As a profession, we need to fortify the standards for supervisors beyond education and enhance it by way of supervised practice (as in “supervision of supervision” or “supervision consultation”). Without these improvements we leave supervisees vulnerable to supervisory malpractice.
In part, I believe that licenses are being issued strictly on the basis of meeting requirements that can be measured…because of a few reasons:
- An applicant meets the education requirements, the hours requirements (within the time frames) and passes the exam
- Tension or complaints between supervisors and supervisees in large part involve either personal differences, supervision process issues and/or competence/ethical concerns from either party. All of which is difficult to parse through.
Food for Thought
Technically, there is nothing in the licensure requirements that says the applicant has to meet the competency standards of the supervisor. Therefore selecting “Do not recommend,” is an option that holds little value.
Furthermore, a critical statement by the supervisor on an application could incite an applicant to rightly or wrongly build an ethical or legal complaint against a supervisor. Also, a competent applicant can easily be mislabeled by a supervisor who is struggling to put into practice all that they have been taught about supervision.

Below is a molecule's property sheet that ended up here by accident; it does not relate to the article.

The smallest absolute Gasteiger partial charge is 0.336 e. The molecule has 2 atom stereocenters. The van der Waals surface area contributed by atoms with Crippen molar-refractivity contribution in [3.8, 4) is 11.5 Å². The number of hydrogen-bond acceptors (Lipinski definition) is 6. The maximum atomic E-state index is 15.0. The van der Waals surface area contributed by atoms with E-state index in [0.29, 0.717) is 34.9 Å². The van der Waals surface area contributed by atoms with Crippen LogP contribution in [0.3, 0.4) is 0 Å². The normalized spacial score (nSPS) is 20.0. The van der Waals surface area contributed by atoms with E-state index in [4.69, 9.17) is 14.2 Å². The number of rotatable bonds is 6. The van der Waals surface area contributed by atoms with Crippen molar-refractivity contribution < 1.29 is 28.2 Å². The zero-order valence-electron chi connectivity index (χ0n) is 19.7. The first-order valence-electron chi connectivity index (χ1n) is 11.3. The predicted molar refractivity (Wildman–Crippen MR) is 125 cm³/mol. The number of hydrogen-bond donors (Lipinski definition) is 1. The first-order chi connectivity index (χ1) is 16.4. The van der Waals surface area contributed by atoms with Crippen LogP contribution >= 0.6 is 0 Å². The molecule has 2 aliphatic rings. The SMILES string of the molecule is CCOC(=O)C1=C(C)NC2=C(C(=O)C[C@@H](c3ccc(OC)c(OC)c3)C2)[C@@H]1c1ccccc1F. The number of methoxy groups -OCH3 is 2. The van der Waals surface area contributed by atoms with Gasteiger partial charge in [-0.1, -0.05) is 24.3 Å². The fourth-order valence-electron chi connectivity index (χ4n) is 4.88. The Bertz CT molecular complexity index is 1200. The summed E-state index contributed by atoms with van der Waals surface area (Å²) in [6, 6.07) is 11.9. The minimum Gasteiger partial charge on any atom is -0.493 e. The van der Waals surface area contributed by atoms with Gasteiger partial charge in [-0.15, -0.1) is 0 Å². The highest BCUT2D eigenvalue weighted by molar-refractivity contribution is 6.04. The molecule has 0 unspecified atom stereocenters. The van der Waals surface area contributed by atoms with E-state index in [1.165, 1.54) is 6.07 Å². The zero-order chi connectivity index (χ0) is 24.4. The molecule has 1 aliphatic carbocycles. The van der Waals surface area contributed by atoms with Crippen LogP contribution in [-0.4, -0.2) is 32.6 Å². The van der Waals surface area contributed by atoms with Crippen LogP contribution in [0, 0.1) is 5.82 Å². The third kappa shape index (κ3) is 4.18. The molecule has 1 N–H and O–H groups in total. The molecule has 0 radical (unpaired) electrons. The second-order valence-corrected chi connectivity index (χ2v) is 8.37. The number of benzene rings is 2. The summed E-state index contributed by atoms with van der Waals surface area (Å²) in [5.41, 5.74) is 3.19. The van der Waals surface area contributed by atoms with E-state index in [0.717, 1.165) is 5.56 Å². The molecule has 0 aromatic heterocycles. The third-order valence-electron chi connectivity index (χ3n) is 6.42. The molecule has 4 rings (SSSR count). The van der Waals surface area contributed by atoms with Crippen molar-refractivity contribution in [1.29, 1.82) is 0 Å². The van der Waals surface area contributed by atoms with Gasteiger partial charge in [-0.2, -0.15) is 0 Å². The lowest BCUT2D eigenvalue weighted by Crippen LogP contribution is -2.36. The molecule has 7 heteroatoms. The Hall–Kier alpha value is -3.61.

Supervision Certification and the Role of Professional Associations
Certification of supervisors has been farmed out to professional associations. In Georgia, that includes LPCA-GA’s, CPCS, or the NBCC’s ACS. We have a high volume of counseling licensure applicants, as compared to Social Work and Marriage and Family Therapy. The licensing board relies on professional associations to manage and monitor supervision credentialing. It would be very difficult for the licensing to board to take over the supervisor credentialing. Therefore it is up to the professional associations (made of counseling professionals and in varying degrees by administrators for the day to day functions on a national level and to some extent a local (state) level) to determine how we can clean up our own house and reduce the heavy lifting on the part of the licensing board.
Questions for Discussion and Consideration
How do we as members of the profession provide and support better quality supervision and sensible recourse between supervisors and supervisees?
How can we adopt practices for the continued development of our profession that involve “doing no harm” and also “doing good?”
In what ways do our professional organizations adequately seek and implement the sound advice of its own professional membership?
How can professional association board members (who are also members of our profession) best serve their function and ensure ethical practices and quality standards that are in alignment within the association, as opposed to business standards of practice?
Remember — it is not up to someone else. The direction of our profession is in large part determined by the members of the profession itself. It is up to us. We are responsible for where we go from here.
Copyright © 2018 Ruby Blow. All rights reserved.